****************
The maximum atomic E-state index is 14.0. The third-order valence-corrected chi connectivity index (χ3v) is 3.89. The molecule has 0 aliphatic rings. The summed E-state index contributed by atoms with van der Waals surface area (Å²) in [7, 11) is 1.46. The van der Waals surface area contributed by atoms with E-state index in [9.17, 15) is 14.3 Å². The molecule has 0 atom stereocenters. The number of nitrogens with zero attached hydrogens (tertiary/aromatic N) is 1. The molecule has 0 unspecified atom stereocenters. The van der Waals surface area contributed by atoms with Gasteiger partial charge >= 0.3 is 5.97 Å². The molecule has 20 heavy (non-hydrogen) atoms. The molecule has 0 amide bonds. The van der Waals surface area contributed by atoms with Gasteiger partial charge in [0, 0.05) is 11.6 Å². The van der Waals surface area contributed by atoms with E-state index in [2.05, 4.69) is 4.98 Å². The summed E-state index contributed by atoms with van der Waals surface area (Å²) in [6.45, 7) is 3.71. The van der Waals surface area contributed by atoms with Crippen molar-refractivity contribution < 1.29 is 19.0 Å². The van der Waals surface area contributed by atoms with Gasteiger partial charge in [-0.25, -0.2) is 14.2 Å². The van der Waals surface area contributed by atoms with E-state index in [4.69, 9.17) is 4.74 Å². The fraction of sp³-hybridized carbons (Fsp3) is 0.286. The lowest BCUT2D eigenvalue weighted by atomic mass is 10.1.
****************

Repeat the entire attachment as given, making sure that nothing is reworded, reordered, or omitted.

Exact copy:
The maximum atomic E-state index is 14.0. The third-order valence-corrected chi connectivity index (χ3v) is 3.89. The molecule has 0 aliphatic rings. The summed E-state index contributed by atoms with van der Waals surface area (Å²) in [7, 11) is 1.46. The van der Waals surface area contributed by atoms with E-state index in [9.17, 15) is 14.3 Å². The molecule has 0 atom stereocenters. The number of nitrogens with zero attached hydrogens (tertiary/aromatic N) is 1. The molecule has 0 unspecified atom stereocenters. The van der Waals surface area contributed by atoms with Gasteiger partial charge >= 0.3 is 5.97 Å². The molecule has 20 heavy (non-hydrogen) atoms. The molecule has 0 amide bonds. The van der Waals surface area contributed by atoms with Gasteiger partial charge in [0, 0.05) is 11.6 Å². The van der Waals surface area contributed by atoms with E-state index in [2.05, 4.69) is 4.98 Å². The summed E-state index contributed by atoms with van der Waals surface area (Å²) in [6.45, 7) is 3.71. The van der Waals surface area contributed by atoms with Crippen molar-refractivity contribution < 1.29 is 19.0 Å². The van der Waals surface area contributed by atoms with Gasteiger partial charge in [-0.25, -0.2) is 14.2 Å². The van der Waals surface area contributed by atoms with E-state index in [4.69, 9.17) is 4.74 Å². The fraction of sp³-hybridized carbons (Fsp3) is 0.286. The lowest BCUT2D eigenvalue weighted by atomic mass is 10.1.